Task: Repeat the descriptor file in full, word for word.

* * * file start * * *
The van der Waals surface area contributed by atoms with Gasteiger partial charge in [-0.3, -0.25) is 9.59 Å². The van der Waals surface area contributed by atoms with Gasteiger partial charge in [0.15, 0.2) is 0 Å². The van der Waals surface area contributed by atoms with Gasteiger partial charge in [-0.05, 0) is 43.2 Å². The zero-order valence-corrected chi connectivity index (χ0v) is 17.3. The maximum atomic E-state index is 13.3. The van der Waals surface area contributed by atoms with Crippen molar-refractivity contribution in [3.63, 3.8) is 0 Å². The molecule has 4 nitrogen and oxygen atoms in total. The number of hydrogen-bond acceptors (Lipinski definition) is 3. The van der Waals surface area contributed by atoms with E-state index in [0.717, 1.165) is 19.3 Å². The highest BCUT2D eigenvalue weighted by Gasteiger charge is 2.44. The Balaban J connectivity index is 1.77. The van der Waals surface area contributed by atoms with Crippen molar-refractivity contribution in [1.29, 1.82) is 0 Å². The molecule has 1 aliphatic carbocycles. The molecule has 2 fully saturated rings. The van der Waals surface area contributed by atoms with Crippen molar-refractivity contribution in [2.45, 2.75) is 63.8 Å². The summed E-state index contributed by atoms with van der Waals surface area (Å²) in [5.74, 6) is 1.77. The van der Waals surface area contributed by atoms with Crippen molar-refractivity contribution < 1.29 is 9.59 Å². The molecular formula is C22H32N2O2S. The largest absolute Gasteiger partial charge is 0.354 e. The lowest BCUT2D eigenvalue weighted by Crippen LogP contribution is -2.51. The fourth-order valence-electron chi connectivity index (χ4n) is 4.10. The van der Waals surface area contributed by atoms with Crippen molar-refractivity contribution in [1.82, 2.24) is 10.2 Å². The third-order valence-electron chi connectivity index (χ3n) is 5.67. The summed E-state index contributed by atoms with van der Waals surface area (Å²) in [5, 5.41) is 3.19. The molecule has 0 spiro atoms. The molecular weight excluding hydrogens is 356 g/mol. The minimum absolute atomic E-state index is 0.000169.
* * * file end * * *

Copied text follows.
The van der Waals surface area contributed by atoms with Gasteiger partial charge in [-0.3, -0.25) is 9.59 Å². The van der Waals surface area contributed by atoms with Gasteiger partial charge in [0.15, 0.2) is 0 Å². The van der Waals surface area contributed by atoms with Gasteiger partial charge in [-0.05, 0) is 43.2 Å². The zero-order valence-corrected chi connectivity index (χ0v) is 17.3. The maximum atomic E-state index is 13.3. The van der Waals surface area contributed by atoms with Crippen molar-refractivity contribution in [3.63, 3.8) is 0 Å². The molecule has 4 nitrogen and oxygen atoms in total. The number of hydrogen-bond acceptors (Lipinski definition) is 3. The van der Waals surface area contributed by atoms with E-state index in [0.717, 1.165) is 19.3 Å². The highest BCUT2D eigenvalue weighted by Gasteiger charge is 2.44. The Balaban J connectivity index is 1.77. The van der Waals surface area contributed by atoms with Crippen molar-refractivity contribution in [1.29, 1.82) is 0 Å². The molecule has 1 aliphatic carbocycles. The molecule has 2 fully saturated rings. The van der Waals surface area contributed by atoms with Crippen molar-refractivity contribution in [2.45, 2.75) is 63.8 Å². The summed E-state index contributed by atoms with van der Waals surface area (Å²) in [5.74, 6) is 1.77. The van der Waals surface area contributed by atoms with Crippen molar-refractivity contribution < 1.29 is 9.59 Å². The molecular formula is C22H32N2O2S. The largest absolute Gasteiger partial charge is 0.354 e. The lowest BCUT2D eigenvalue weighted by Crippen LogP contribution is -2.51. The fourth-order valence-electron chi connectivity index (χ4n) is 4.10. The van der Waals surface area contributed by atoms with Crippen molar-refractivity contribution in [1.82, 2.24) is 10.2 Å². The third-order valence-electron chi connectivity index (χ3n) is 5.67. The summed E-state index contributed by atoms with van der Waals surface area (Å²) in [5, 5.41) is 3.19. The molecule has 0 spiro atoms. The molecular weight excluding hydrogens is 356 g/mol. The minimum absolute atomic E-state index is 0.000169.